The American Red Cross Triangle Region is part of a national test of the next generation of the organization’s emergency response vehicle, with the new vehicle prototype in Raleigh through Feb. 12, 2013.
“This is an incredible opportunity for our community to be a part of shaping the future of our services and the iconic Red Cross response vehicle,” said Barry Porter, Regional Executive Officer. “Our community will help ensure that this redesigned vehicle will effectively provide help, hope and comfort to people in need after disasters across the country.”
The Triangle Region is one of two dozen Red Cross chapters across the country in the testing and assessment program for the new vehicles.
The prototypes are the result of a five-year process engaging Red Cross volunteers, staff, partners and the design community to create a vehicle that is more cost efficient and provides a better experience for both Red Crossers and the people we help. Currently, the Red Cross has more than 320 emergency response vehicles in 49 states that are used after disasters like home fires, tornadoes and floods to serve meals, snacks and beverages to families and distribute relief supplies.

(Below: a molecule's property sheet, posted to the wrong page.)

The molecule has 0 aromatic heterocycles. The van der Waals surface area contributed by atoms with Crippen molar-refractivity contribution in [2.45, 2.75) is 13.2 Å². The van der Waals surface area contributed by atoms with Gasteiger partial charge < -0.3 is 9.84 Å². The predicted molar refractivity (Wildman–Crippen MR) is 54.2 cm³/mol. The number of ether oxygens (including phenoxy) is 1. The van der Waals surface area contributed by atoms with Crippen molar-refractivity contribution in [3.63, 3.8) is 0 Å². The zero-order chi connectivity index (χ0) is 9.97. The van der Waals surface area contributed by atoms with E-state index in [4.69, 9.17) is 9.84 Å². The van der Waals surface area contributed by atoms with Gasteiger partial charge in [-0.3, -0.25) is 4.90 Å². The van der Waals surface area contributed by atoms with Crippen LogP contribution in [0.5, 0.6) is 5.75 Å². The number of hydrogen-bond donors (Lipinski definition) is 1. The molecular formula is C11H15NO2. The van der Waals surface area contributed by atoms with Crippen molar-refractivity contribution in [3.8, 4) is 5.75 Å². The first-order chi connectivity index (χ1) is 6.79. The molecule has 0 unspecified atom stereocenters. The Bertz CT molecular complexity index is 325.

“Over the next decade, the Red Cross expects to replace our current fleet of response vehicles while saving millions of dollars by switching to a more effective platform with reduced maintenance costs,” said Charley Shimanski, senior vice president, Red Cross Disaster Services. “With the help of communities such as Raleigh we’ll be able to make sure that the new design meets the needs of the people who turn to us for help after disasters.”
The Red Cross has a long history of providing help and comfort from mobile vehicles. In 1898, Clara Barton used a wagon as an ambulance for her work on the battlefield. During World War II, the Red Cross used clubmobiles to support U.S. servicemen. In 1984, the Red Cross began to standardize the organization's disaster response vehicles around an ambulance design. Prior to the 1984 initiative, the Red Cross used converted bread trucks, station wagons and pickup trucks to deliver meals and snacks after disasters. The prototypes that are being tested today represent the next generation of these historic response vehicles.